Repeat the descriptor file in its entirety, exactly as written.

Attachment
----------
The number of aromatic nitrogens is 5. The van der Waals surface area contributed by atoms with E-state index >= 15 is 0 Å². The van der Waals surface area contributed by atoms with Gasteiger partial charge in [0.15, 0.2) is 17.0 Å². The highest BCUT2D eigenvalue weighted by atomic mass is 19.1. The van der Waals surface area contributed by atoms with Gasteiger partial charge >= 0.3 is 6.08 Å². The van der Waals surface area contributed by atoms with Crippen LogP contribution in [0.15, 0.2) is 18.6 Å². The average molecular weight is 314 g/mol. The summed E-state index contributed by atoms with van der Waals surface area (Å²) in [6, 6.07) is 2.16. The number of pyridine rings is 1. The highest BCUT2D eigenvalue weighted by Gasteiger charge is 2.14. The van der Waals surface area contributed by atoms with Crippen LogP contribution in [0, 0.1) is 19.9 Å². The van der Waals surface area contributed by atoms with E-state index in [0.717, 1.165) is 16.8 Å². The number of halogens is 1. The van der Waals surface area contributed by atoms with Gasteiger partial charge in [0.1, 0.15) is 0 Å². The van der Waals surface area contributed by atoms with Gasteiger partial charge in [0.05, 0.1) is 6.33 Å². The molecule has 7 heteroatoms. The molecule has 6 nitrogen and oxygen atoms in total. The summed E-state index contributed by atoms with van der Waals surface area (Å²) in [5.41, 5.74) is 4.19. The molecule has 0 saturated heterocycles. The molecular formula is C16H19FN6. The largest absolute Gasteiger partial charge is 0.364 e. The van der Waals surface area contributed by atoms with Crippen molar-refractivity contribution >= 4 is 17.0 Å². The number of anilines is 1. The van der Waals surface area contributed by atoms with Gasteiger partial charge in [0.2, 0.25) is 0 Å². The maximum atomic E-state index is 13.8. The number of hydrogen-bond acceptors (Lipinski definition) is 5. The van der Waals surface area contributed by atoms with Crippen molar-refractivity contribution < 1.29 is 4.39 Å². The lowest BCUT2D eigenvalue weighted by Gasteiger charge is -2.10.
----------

The number of aromatic nitrogens is 5. The van der Waals surface area contributed by atoms with E-state index >= 15 is 0 Å². The van der Waals surface area contributed by atoms with Gasteiger partial charge in [0.15, 0.2) is 17.0 Å². The highest BCUT2D eigenvalue weighted by atomic mass is 19.1. The van der Waals surface area contributed by atoms with Gasteiger partial charge >= 0.3 is 6.08 Å². The van der Waals surface area contributed by atoms with Crippen LogP contribution in [0.15, 0.2) is 18.6 Å². The average molecular weight is 314 g/mol. The summed E-state index contributed by atoms with van der Waals surface area (Å²) in [6, 6.07) is 2.16. The number of pyridine rings is 1. The highest BCUT2D eigenvalue weighted by Gasteiger charge is 2.14. The van der Waals surface area contributed by atoms with Crippen LogP contribution in [0, 0.1) is 19.9 Å². The van der Waals surface area contributed by atoms with E-state index in [0.717, 1.165) is 16.8 Å². The number of halogens is 1. The van der Waals surface area contributed by atoms with Gasteiger partial charge in [0.1, 0.15) is 0 Å². The van der Waals surface area contributed by atoms with Gasteiger partial charge in [0.05, 0.1) is 6.33 Å². The molecule has 7 heteroatoms. The molecule has 6 nitrogen and oxygen atoms in total. The summed E-state index contributed by atoms with van der Waals surface area (Å²) in [5.41, 5.74) is 4.19. The molecule has 0 saturated heterocycles. The molecular formula is C16H19FN6. The largest absolute Gasteiger partial charge is 0.364 e. The van der Waals surface area contributed by atoms with Crippen molar-refractivity contribution >= 4 is 17.0 Å². The number of anilines is 1. The van der Waals surface area contributed by atoms with Gasteiger partial charge in [0.2, 0.25) is 0 Å². The maximum atomic E-state index is 13.8. The number of hydrogen-bond acceptors (Lipinski definition) is 5. The van der Waals surface area contributed by atoms with Crippen molar-refractivity contribution < 1.29 is 4.39 Å². The lowest BCUT2D eigenvalue weighted by Gasteiger charge is -2.10.